Articles Posted in Iowa Supreme Court

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The Supreme Court reversed the decision of the district court denying Defendant’s motion to suppress evidence resulting from a stop by an Iowa Department of Transportation (IDOT) Motor Vehicle Enforcement (MVE) officer, holding that the IDOT MVE lacked the authority to stop and arrest Defendant. The MVE in this case stopped Defendant for speeding in a construction zone. After determining that Defendant’s driver’s license had been revoked the MVE arrested Defendant and took him to jail. Defendant was convicted of driving while revoked. On appeal, Defendant argued that IDO MVE officers lacked authority at the time he was stopped to engage in general traffic enforcement under Iowa Code chapter 321 and that the stop and arrest could not be sustained as a citizen’s arrest under Iowa Code 804.9. The Supreme Court agreed, holding that today’s decision in Rilea v. Iowa Department of Transportation, __ N.W.2d ___ (Iowa 2018), required that Defendant’s conviction be vacated and this case remanded for further proceedings. View "State v. Werner" on Justia Law

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The Supreme Court held tha before May 11, 2017, Iowa Department of Transportation (IDOT) Motor Vehicle Enforcement (MVE) officers lacked authority to stop vehicles and issue speeding tickets or other traffic citations unrelated to operating authority, registration, size, weight, and load. In 2016, two motorists were separately cited by MVE officers for speeding in a construction zone. In declaratory order proceedings, the IDOT concluded that MVE officers possessed authority to stop vehicles and issue these citations. The district court reversed. The Supreme Court affirmed, holding that, prior to May 11, 2017, IDOT peace officers were conferred only limited authority by chapter 321 of the Iowa Code to enforce violations relating to operating authority, registration, size, weight, and load of motor vehicles and trailers. View "Rilea v. Iowa Department of Transportation" on Justia Law

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At issue was whether property owners’ state-law damage claims against the railroad bridge owners alleging that the design and operation of the railroad bridges resulted in flood damage to other properties were preempted by the Federal Interstate Commerce Commission Termination Act (ICCTA), 49 U.S.C. 10501(b). Plaintiffs, property owners in Cedar Rapids, sued the owners of certain railroad bridges across the Cedar River alleging that their efforts to protect the bridges from washing out exacerbated the effects of the 2008 flooding for other property owners. The district court granted Defendants’ motion for judgment on the pleadings, concluding that the ICCTA expressly preempted Plaintiffs’ state law claims. The Supreme Court affirmed, holding that the ICCTA did indeed preempt Plaintiffs’ action. View "Griffioen v. Cedar Rapids" on Justia Law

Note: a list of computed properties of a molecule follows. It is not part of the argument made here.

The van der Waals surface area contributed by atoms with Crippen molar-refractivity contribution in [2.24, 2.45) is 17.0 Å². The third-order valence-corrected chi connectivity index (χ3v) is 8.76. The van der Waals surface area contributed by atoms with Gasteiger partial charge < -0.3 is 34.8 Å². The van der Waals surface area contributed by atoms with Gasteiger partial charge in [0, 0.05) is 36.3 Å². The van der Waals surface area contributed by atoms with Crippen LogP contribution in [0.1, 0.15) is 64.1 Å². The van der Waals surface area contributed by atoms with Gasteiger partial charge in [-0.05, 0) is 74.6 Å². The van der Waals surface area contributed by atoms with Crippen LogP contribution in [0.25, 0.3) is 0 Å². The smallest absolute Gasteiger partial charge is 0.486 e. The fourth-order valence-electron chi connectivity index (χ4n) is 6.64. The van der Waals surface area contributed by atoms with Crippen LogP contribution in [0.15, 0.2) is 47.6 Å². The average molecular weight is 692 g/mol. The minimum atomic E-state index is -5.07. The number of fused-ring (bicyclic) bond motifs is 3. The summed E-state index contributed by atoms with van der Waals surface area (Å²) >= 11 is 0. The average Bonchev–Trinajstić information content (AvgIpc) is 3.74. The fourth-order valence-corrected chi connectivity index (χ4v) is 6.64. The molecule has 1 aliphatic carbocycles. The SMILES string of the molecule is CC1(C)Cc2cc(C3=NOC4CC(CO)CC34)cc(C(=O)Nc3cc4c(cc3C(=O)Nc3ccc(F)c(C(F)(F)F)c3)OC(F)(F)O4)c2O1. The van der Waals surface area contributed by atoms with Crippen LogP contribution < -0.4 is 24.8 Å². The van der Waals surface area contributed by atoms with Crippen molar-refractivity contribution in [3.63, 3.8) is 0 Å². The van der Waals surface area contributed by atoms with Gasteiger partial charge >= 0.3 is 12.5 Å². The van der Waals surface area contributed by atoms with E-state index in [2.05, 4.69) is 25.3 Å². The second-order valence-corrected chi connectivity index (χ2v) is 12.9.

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The Iowa Department of Transportation (IDOT) did not have the statutory authority from the legislature to promulgate administrative rules regulating automated traffic enforcement (ATE) systems located along primary roads. The enforcement of the IDOT’s rules resulted in three cities being ordered to relocate or remove several of their ATE cameras. The district court upheld both the IDOT’s rules and its decisions based on those rules. The Supreme Court reversed, holding that the rules were invalid and could not be enforced against the cities because the IDOT’s specific grants of authority did not support the rules. View "City of Des Moines v. Iowa Department of Transportation" on Justia Law

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The Iowa Department of Transportation (IDOT) did not have the statutory authority from the legislature to promulgate administrative rules regulating automated traffic enforcement (ATE) systems located along primary roads. The enforcement of the IDOT’s rules resulted in three cities being ordered to relocate or remove several of their ATE cameras. The district court upheld both the IDOT’s rules and its decisions based on those rules. The Supreme Court reversed, holding that the rules were invalid and could not be enforced against the cities because the IDOT’s specific grants of authority did not support the rules. View "City of Des Moines v. Iowa Department of Transportation" on Justia Law